« Choir burgled during concert | Main | A Cappella on Conan O'Brien »

January 17, 2006

Chorus groups out of tune in names battle

Salt Lake Tribune (UT):

The Utah Chamber Artists are known for making dignified music, but these days the group is letting lawyers do the performing. The Salt Lake singing group has sued the Utah Choral Artists, accusing the group of trademark infringement. Both groups perform classical choral works, and their similar names and roles are confusing potential donors and ticket-buyers, the lawsuit says.

The Chamber group pleaded with the Choral group for more than a year to change its name, according to the lawsuit filed in U.S. District Court. But after months of requests - and no response from the other side - the group said it was forced to sue. "This is not what we want to do," said John Neilsen, a board member with the Utah Chamber Artists. "This is a product of total frustration in getting them to sit down and discuss this." Neilsen said the group "made every reasonable attempt" to discuss its concerns with Brady Allred, artistic director of Utah Choral Artists. "But those concerns were either completely ignored or not taken seriously."

Allred could not be reached for comment, but a representative from Utah Choral Artists said she is confident the dispute can be resolved without going to court. "We intend to resolve as quickly as possible any misunderstanding that has occurred," said Christine Clark, acting general manager of Utah Choral Artists. "Our intention is to cooperate fully so that this will be cleared up." However, she would not say Thursday whether the group would give up the name, and on Wednesday said they would continue with the current moniker.

Neilsen said there have been "innumerable" instances in which the groups were confused. Venues have mixed them up; a radio announcer gave away free tickets to a concert, but misidentified which group was performing; a master recording of a concert was delivered to Utah Chamber mislabeled as the work of theother group; and the confusion hampers fund raising and "creates the likelihood that a donor may mistakenly donate funds to the wrong group," according to the lawsuit. The dispute comes after nearly two decades of amiable coexistence. The Utah Chamber Artists has performed classical works around the Salt Lake Valley for more than 15 years. The Utah Choral Artists has performed for some 25 years, first as the Jay Welch Chorale, then the Legacy Chorale, and finally, in 2004, as the Utah Choral Artists.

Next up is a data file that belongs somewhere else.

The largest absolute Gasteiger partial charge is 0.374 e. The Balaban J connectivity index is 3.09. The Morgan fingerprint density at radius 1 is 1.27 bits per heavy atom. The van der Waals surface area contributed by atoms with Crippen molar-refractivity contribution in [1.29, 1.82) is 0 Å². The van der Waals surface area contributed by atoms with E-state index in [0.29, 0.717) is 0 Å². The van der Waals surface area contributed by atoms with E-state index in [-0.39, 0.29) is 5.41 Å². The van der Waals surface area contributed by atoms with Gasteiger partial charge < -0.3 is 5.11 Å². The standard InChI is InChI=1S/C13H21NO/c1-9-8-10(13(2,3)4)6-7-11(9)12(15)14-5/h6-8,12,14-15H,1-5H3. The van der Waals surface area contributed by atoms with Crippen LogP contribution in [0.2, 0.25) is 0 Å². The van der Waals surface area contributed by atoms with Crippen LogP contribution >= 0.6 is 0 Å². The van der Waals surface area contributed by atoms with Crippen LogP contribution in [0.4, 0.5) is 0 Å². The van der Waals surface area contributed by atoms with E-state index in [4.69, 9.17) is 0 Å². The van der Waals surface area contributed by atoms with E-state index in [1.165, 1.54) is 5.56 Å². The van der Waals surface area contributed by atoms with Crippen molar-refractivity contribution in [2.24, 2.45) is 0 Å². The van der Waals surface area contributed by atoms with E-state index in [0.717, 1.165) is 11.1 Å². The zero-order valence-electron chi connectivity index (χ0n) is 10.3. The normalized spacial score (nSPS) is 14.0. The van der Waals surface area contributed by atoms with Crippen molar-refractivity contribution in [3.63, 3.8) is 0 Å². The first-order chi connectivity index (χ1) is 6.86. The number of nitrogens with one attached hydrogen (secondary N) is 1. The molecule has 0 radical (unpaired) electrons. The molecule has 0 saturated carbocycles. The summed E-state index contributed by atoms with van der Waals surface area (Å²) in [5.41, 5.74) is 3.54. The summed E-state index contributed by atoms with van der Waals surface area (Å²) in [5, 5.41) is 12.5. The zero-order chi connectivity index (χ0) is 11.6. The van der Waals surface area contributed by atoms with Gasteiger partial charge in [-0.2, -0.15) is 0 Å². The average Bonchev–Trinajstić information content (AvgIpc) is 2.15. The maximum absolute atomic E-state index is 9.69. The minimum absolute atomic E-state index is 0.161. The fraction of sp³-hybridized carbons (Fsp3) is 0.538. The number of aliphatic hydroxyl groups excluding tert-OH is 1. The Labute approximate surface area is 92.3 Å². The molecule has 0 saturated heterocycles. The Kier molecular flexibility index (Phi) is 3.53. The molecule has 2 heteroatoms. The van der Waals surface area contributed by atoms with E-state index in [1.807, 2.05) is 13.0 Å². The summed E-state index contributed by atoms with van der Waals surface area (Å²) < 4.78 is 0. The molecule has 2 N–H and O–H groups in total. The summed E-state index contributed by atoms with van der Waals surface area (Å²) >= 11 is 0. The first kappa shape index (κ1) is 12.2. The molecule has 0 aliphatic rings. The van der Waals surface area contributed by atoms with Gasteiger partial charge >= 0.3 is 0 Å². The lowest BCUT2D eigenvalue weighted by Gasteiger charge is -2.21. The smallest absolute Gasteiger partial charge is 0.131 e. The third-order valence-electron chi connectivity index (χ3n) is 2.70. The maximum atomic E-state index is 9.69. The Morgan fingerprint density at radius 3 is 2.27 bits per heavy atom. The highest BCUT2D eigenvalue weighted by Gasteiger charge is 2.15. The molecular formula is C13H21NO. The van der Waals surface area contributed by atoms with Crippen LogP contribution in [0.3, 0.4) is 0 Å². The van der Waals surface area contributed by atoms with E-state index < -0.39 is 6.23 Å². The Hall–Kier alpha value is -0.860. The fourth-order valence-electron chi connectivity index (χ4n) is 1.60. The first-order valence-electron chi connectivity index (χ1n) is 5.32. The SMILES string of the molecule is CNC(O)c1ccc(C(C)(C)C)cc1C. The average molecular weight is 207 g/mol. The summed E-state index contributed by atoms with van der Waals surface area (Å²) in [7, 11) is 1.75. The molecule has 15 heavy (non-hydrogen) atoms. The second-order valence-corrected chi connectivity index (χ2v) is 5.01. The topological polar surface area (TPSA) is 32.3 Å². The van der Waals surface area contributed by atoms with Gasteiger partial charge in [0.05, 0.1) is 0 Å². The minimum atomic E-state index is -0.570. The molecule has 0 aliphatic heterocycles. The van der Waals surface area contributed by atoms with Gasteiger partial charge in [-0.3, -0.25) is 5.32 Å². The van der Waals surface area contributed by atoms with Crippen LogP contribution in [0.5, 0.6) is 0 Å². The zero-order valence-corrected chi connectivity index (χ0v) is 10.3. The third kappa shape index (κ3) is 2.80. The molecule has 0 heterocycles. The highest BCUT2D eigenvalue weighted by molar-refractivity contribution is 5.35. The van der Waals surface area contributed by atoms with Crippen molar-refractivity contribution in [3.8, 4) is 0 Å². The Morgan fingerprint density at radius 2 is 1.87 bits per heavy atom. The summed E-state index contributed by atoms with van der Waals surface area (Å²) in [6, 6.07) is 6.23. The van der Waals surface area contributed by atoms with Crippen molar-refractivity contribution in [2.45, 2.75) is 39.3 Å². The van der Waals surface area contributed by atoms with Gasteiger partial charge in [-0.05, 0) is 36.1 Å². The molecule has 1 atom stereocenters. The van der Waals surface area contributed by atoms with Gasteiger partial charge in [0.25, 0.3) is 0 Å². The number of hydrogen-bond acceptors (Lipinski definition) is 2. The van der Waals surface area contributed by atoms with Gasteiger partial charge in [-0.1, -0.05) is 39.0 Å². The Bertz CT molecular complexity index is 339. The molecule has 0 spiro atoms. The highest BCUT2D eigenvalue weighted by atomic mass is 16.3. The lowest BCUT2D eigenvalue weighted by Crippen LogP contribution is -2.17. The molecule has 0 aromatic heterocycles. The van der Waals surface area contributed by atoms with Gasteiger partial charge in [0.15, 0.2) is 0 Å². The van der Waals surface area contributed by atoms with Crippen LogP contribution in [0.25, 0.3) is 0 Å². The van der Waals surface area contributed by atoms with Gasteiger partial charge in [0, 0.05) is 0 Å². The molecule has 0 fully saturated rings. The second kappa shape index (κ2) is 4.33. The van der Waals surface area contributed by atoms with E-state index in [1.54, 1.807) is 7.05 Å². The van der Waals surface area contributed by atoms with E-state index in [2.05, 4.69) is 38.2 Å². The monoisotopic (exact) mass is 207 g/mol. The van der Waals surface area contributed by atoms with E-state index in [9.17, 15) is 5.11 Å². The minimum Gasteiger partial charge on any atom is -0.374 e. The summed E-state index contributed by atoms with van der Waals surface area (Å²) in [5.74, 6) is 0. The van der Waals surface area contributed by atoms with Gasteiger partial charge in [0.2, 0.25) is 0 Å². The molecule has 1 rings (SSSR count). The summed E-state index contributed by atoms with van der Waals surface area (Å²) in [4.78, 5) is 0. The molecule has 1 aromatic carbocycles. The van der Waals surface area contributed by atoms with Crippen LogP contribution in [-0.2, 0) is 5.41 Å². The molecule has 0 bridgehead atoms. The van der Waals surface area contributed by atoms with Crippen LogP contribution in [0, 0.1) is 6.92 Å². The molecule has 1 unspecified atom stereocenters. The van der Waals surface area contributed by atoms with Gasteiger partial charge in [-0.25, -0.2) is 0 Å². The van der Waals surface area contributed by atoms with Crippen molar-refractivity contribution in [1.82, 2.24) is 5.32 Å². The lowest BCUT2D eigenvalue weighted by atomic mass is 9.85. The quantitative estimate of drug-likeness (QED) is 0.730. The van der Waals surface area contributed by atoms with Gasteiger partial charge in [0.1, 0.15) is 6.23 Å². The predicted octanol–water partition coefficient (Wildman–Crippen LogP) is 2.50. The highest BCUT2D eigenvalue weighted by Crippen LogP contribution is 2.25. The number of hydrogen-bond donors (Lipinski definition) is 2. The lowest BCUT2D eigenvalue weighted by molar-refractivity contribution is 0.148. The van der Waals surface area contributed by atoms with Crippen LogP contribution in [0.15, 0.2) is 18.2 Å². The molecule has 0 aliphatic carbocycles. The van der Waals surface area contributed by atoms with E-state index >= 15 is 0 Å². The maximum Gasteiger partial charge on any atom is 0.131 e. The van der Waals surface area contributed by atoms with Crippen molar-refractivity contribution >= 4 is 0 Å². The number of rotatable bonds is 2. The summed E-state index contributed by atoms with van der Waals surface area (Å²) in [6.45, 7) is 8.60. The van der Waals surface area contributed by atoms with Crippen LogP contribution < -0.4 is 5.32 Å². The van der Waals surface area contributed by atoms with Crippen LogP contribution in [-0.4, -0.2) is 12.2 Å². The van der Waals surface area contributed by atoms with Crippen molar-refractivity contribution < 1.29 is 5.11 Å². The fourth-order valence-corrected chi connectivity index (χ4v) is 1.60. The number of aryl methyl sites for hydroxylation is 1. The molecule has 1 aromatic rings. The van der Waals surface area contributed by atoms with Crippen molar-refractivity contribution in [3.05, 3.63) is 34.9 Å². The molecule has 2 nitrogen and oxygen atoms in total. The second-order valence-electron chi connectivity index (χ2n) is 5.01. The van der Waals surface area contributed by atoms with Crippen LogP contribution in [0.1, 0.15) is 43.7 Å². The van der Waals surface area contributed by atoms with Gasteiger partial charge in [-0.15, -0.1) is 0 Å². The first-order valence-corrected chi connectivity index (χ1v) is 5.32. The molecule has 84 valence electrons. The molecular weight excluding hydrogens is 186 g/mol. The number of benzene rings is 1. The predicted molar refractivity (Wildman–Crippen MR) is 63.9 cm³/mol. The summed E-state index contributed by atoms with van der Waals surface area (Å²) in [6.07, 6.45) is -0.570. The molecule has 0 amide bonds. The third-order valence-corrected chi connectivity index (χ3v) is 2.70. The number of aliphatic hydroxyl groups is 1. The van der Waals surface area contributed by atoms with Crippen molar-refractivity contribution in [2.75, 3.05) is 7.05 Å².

Ardean Watts, professor emeritus of music at the University of Utah, said he wasn't confused by the names, but pointed out that he has been aligned with the Chamber Artists for years. But Grant Clayton, a Salt Lake attorney who handles trademark issues but is not affiliated with either group or the lawsuit, said he thought the case was a strong one. "I can't keep them straight," he said in referring to the court filing.

Clark is confident the case will go no further. "I think [Utah Chamber Artists] are a wonderful group," she said. "We're very committed to continuing on with our mission and supporting the other group in doing the same." However the case is resolved, Watts said he was saddened by the events. "It hurts me that such things would be settled in a suit of some kind because music doesn't need that," he said

Posted by acapnews at January 17, 2006 12:07 AM